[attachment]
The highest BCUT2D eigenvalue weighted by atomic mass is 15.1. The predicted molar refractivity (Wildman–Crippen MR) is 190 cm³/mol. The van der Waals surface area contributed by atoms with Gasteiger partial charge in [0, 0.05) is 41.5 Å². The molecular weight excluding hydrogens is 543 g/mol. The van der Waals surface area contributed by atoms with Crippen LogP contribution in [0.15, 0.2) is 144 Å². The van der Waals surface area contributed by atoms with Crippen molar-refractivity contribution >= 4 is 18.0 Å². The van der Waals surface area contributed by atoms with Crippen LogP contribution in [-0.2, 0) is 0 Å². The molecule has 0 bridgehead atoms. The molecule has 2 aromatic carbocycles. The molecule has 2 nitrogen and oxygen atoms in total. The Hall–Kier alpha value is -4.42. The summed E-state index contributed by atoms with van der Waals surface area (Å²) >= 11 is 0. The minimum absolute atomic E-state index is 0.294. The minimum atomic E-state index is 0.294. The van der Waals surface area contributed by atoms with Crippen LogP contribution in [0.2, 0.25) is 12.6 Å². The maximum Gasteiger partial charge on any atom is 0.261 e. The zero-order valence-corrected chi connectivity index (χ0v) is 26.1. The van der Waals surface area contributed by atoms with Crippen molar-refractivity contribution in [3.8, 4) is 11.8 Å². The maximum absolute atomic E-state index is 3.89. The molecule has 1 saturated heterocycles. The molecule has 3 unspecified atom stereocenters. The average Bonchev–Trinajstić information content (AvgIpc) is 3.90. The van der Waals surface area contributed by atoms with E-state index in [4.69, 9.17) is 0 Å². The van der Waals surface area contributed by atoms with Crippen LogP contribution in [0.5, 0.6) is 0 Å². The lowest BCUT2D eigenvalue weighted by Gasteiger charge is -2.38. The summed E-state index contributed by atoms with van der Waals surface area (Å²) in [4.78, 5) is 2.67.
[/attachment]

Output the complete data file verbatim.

The highest BCUT2D eigenvalue weighted by atomic mass is 15.1. The predicted molar refractivity (Wildman–Crippen MR) is 190 cm³/mol. The van der Waals surface area contributed by atoms with Gasteiger partial charge in [0, 0.05) is 41.5 Å². The molecular weight excluding hydrogens is 543 g/mol. The van der Waals surface area contributed by atoms with Crippen LogP contribution in [0.15, 0.2) is 144 Å². The van der Waals surface area contributed by atoms with Crippen molar-refractivity contribution >= 4 is 18.0 Å². The van der Waals surface area contributed by atoms with Crippen LogP contribution in [-0.2, 0) is 0 Å². The molecule has 0 bridgehead atoms. The molecule has 2 aromatic carbocycles. The molecule has 2 nitrogen and oxygen atoms in total. The Hall–Kier alpha value is -4.42. The summed E-state index contributed by atoms with van der Waals surface area (Å²) >= 11 is 0. The minimum absolute atomic E-state index is 0.294. The minimum atomic E-state index is 0.294. The van der Waals surface area contributed by atoms with Crippen LogP contribution in [0.2, 0.25) is 12.6 Å². The maximum Gasteiger partial charge on any atom is 0.261 e. The zero-order valence-corrected chi connectivity index (χ0v) is 26.1. The van der Waals surface area contributed by atoms with Crippen molar-refractivity contribution in [3.8, 4) is 11.8 Å². The maximum absolute atomic E-state index is 3.89. The molecule has 1 saturated heterocycles. The molecule has 3 unspecified atom stereocenters. The average Bonchev–Trinajstić information content (AvgIpc) is 3.90. The van der Waals surface area contributed by atoms with E-state index in [4.69, 9.17) is 0 Å². The van der Waals surface area contributed by atoms with Crippen LogP contribution in [0.5, 0.6) is 0 Å². The lowest BCUT2D eigenvalue weighted by Gasteiger charge is -2.38. The summed E-state index contributed by atoms with van der Waals surface area (Å²) in [4.78, 5) is 2.67.